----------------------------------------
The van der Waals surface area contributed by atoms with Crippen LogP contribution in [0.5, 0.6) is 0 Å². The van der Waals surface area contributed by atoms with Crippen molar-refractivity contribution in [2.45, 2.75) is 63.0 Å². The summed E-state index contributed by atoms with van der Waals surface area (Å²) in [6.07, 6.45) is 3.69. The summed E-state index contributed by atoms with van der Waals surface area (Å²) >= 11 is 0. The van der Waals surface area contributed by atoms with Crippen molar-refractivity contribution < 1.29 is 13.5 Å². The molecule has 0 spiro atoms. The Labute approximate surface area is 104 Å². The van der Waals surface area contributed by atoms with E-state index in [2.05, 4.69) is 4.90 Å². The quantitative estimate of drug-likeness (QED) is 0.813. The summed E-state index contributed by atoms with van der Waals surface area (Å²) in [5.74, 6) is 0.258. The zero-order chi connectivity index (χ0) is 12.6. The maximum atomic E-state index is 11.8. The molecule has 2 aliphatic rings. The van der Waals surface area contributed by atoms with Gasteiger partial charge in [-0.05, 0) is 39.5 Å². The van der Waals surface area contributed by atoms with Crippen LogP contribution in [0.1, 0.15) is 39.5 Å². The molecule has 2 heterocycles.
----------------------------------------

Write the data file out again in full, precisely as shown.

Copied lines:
The van der Waals surface area contributed by atoms with Crippen LogP contribution in [0.5, 0.6) is 0 Å². The van der Waals surface area contributed by atoms with Crippen molar-refractivity contribution in [2.45, 2.75) is 63.0 Å². The summed E-state index contributed by atoms with van der Waals surface area (Å²) in [6.07, 6.45) is 3.69. The summed E-state index contributed by atoms with van der Waals surface area (Å²) >= 11 is 0. The van der Waals surface area contributed by atoms with Crippen molar-refractivity contribution < 1.29 is 13.5 Å². The molecule has 0 spiro atoms. The Labute approximate surface area is 104 Å². The van der Waals surface area contributed by atoms with E-state index in [2.05, 4.69) is 4.90 Å². The quantitative estimate of drug-likeness (QED) is 0.813. The summed E-state index contributed by atoms with van der Waals surface area (Å²) in [5.74, 6) is 0.258. The zero-order chi connectivity index (χ0) is 12.6. The maximum atomic E-state index is 11.8. The molecule has 2 aliphatic rings. The van der Waals surface area contributed by atoms with Gasteiger partial charge in [-0.05, 0) is 39.5 Å². The van der Waals surface area contributed by atoms with Crippen LogP contribution in [0.1, 0.15) is 39.5 Å². The molecule has 2 heterocycles.